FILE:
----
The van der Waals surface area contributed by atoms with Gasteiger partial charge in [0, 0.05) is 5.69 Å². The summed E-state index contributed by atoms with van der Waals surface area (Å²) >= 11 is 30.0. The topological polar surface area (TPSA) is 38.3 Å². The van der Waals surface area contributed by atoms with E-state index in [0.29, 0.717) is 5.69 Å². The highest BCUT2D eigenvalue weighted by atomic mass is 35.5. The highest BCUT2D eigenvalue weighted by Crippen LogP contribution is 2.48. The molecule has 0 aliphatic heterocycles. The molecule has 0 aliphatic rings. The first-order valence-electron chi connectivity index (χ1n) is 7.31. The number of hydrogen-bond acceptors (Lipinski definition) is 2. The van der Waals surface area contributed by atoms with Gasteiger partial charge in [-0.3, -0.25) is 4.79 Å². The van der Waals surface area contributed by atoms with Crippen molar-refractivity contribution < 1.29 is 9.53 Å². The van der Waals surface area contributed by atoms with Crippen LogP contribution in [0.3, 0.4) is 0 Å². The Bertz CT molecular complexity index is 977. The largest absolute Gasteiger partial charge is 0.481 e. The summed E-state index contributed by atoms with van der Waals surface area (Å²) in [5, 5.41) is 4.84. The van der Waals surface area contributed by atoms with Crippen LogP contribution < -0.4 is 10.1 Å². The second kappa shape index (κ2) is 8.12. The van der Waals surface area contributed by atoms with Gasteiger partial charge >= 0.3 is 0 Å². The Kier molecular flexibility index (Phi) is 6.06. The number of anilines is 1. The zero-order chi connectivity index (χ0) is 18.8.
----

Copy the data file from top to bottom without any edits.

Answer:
The van der Waals surface area contributed by atoms with Gasteiger partial charge in [0, 0.05) is 5.69 Å². The summed E-state index contributed by atoms with van der Waals surface area (Å²) >= 11 is 30.0. The topological polar surface area (TPSA) is 38.3 Å². The van der Waals surface area contributed by atoms with E-state index in [0.29, 0.717) is 5.69 Å². The highest BCUT2D eigenvalue weighted by atomic mass is 35.5. The highest BCUT2D eigenvalue weighted by Crippen LogP contribution is 2.48. The molecule has 0 aliphatic heterocycles. The molecule has 0 aliphatic rings. The first-order valence-electron chi connectivity index (χ1n) is 7.31. The number of hydrogen-bond acceptors (Lipinski definition) is 2. The van der Waals surface area contributed by atoms with Gasteiger partial charge in [-0.3, -0.25) is 4.79 Å². The van der Waals surface area contributed by atoms with Crippen molar-refractivity contribution < 1.29 is 9.53 Å². The van der Waals surface area contributed by atoms with Crippen LogP contribution in [0.3, 0.4) is 0 Å². The Bertz CT molecular complexity index is 977. The largest absolute Gasteiger partial charge is 0.481 e. The summed E-state index contributed by atoms with van der Waals surface area (Å²) in [5, 5.41) is 4.84. The van der Waals surface area contributed by atoms with Crippen LogP contribution < -0.4 is 10.1 Å². The second kappa shape index (κ2) is 8.12. The van der Waals surface area contributed by atoms with Gasteiger partial charge >= 0.3 is 0 Å². The Kier molecular flexibility index (Phi) is 6.06. The number of anilines is 1. The zero-order chi connectivity index (χ0) is 18.8.